WATCH: Victoria artist Franke James claims the federal government pulled the funding for her art exhibition after learning she spoke out about climate change. Mike Le Couteur explains.
It’s been four years, but Franke James has won a partial victory against the federal government’s 2011 decision to retract funding for her European art show.
After a complaint to the Office of the Information Commissioner, she was given internal emails outlining the government’s decision, with most of the previous redactions removed.
“It just inspires me to work harder,” she says from her Victoria home.
“They are going to do that with C-51, only worse.”
In 2011, the government offered Franke a $5,000 grant in support of her art show, which was to showcase her views on global warming through illustrated essays.
However, just before the tour of 20 European cities was to start, her funding was revoked by the Foreign Affairs department’s climate change division. They said the funding would “run counter to Canada’s interests,” but wouldn’t elaborate. When Franke tried to get access to internal emails about the situation, she was told most of them would remain private because they were exempted from disclosure.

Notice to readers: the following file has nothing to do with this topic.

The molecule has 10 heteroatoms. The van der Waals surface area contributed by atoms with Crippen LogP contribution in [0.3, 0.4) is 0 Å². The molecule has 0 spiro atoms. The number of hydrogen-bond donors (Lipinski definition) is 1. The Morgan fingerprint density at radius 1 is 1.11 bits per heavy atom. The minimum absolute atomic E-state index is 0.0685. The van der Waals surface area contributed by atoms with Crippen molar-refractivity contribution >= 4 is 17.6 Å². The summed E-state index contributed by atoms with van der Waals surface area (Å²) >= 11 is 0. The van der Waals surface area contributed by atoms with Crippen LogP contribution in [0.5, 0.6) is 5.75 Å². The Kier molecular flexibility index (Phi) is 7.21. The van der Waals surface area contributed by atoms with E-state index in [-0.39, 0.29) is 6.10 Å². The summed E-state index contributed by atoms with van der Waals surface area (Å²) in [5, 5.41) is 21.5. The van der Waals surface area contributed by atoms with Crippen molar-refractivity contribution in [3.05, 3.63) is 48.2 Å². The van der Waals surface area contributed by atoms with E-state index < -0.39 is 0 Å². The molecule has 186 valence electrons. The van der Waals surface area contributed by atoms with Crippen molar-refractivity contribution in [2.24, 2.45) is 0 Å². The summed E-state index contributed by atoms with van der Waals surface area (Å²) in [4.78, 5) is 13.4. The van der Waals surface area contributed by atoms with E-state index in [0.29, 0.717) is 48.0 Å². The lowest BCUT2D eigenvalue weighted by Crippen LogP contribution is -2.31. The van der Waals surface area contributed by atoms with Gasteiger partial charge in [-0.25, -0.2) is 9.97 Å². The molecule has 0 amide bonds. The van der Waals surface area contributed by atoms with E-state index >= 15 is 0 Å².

“Due to controversial views on energy issues, particularly on oil sands, the government had been wrongly applying these high level security clauses. It was to black out, redact material which was embarrassing to the government, and which was partisan,” she says.
Over the last four years, she’s gotten access to 2,172 documents from four different departments.
The federal government stands by their decision.
“Canadian taxpayer dollars should be used to promote, not disparage, Canadian industry. We will continue to represent the interests of Canada and Canadian jobs,” wrote Johanna Quinney, Press Secretary to the Minister of National Defence.
Franke says she’ll continue to speak out on the issue of global warming.
“It’s a really serious problem, and we have a window of opportunity to act now.”
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